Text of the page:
And then a voice spoke behind Kira. “Excuse me,” the tall, brown-haired stranger said. “I couldn’t help noticing what you ordered. As it happens, kebabs go great with yogurt sauce.”
Cagalli promptly started arguing with the newcomer, insisting he was dead wrong. Alex, however, was not listening; he had gotten a good look at the stranger’s face, and his blood ran cold. Of all the things he had thought could go wrong, the idea of coming face to face with Andrew Waltfeld had never occurred to him, and he cursed himself for the slip.
Flay looked at him, concerned. “Are you okay?”
The Coordinator hissed through clenched teeth. “I’m fine,” he forced himself to say. “It remains to be seen for how long, though.”
“Don’t worry,” the Desert Tiger said. “I’m not after you right now…Strassmeier.”
Alex let out a resigned sigh. “You knew who I was right away, didn’t you, Commander?”
Waltfeld grinned. “I never forget a face, Strassmeier. We only met once, but you stuck in my mind.”
The other three looked at each other, then at Alex. ” ‘Commander?’ ” Kira repeated carefully. “Alex?”
Alex sighed again. “Kira, Flay, Cagalli, this is Commander Andrew Waltfeld, the Desert Tiger.” Knowing that their number was up, he decided he might as well lay it all out. “Commander, my friend Cagalli Yula -she’s a civilian I rescued at Heliopolis- and two members of the Archangel’s crew, Ensign Kira Yamato, and Crewman Second Class Flay Allster.”
Cagalli gaped. “He’s…the Desert Tiger?”
“That’s what they call me,” Waltfeld said cheerfully. “Don’t worry; like I told Strassmeier, I’m not after you today.”
Alex snorted. “Then why do you have a bunch of guys out here in civilian clothes?” he asked pointedly. “Don’t bother denying it; I know soldiers when I see them.”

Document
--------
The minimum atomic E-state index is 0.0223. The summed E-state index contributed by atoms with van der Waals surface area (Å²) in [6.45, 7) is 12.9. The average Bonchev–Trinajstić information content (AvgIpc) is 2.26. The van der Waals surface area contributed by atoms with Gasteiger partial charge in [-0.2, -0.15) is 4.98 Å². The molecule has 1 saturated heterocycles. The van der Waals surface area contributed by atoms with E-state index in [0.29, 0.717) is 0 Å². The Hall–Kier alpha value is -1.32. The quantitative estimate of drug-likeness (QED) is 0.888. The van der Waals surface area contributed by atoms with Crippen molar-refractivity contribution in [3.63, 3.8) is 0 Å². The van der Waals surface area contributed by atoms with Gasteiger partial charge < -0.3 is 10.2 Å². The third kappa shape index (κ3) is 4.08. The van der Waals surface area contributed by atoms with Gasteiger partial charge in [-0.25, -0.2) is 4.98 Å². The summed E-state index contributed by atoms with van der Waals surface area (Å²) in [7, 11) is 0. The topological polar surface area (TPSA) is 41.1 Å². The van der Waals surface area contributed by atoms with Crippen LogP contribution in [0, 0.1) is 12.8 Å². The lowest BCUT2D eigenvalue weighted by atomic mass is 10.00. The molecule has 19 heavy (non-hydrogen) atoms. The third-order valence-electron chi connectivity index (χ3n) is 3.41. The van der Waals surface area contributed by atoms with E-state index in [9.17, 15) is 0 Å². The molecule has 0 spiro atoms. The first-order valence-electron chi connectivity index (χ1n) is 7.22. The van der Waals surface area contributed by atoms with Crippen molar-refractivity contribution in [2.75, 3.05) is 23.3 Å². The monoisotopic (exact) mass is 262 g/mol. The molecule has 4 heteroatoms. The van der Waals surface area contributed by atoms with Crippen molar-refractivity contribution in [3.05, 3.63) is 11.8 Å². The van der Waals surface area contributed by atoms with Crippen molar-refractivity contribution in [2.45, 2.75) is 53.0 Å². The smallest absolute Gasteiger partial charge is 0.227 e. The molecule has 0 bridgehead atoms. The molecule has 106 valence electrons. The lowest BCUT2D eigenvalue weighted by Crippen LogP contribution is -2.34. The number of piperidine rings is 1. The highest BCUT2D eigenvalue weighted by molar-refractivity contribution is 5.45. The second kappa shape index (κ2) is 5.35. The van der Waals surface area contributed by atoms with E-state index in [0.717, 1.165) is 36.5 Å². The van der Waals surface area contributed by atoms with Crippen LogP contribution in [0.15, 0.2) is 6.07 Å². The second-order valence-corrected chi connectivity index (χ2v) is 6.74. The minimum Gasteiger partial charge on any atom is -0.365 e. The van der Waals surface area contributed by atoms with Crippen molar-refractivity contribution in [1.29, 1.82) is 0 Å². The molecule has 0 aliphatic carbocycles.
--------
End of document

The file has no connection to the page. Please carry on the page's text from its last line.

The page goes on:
“I’ve got other prey on my mind right now. You’ll find out soon enough.” Waltfeld looked at Kira. “Besides, I was hoping I’d be able to meet you.”
Kira met his gaze, wishing he had Alex’s poker face. “Why would you want to meet me?”
“You gave me quite a fight a few days ago,” the Tiger said. “I wanted to see the man behind the machine. Not to mention,” he looked back at Alex, “I wanted to find out what’s going through his head.”
Alex gazed at him coldly. “This is hardly the time or place, Commander,” he said, his voice even colder than his expression.
Waltfeld was unruffled. “True enough, but we’ll have a chance to talk later. In fact, I don’t think you kids will have any problem with what I have in mind.”
“Why should we believe you?” Cagalli spat.
The Tiger shrugged. “I don’t expect you to-” He broke off, gazing at the rooftops through suddenly narrowed eyes. “It’s about to start.”
None of the youngsters had to ask what he meant; without warning, a rocket arced out from a concealed position. Kira, reacting on instinct, tackled Cagalli, upsetting their table and dousing her in sauce. Flay collapsed on top of them, while Alex, cool as ever, drew his peculiar auto pistol.
“Always prepared, eh Strassmeier?” Waltfeld asked, crouching behind the upended table.
Alex ignored him, sighting along the barrel of his weapon. The moment one of the attackers appeared in his sights, he squeezed the trigger. His opponent fell dead, a struck between the eyes by the nine-millimeter round.
“Who are they?” Flay asked plaintively. “Why are they attacking us?”
Waltfeld grunted, spraying another gunman with his machine pistol. “They’re Blue Cosmos,” he said, jamming a fresh magazine in. “I had people out here so I could take them out. Didn’t expect it to happen like this, though.”
No kidding, Alex thought, cursing as his gun jammed. Unfortunately, his weapon of choice was notorious for that. He holstered the gun, then twitched his right arm, causing the knife compartment to spring open. Another twitch of the arm, and a knife appeared in a terrorist’s throat.
“You’ll pay for that!”
Alex whirled, just in time to stop another thug from taking him unawares. A vicious chop to the throat ended that problem, and a bone-shattering punch with his right hand disposed of another. At almost the same moment, Kira took a flying leap, driving his foot into an enemy’s chin. There was a sickening crunch as the man’s neck broke.
And then, suddenly, it was over.
Andrew Waltfeld got to his feet, brushing himself off. “That went well, even if it wasn’t what I’d expected.”
A red-haired man in ZAFT green appeared. “Commander, are you all, right?” he asked, saluting.
Waltfeld smiled. “I’m fine, DaCosta. They took us by surprise, but we handled them.” He nodded at Kira and Alex. “These guys helped out, too.”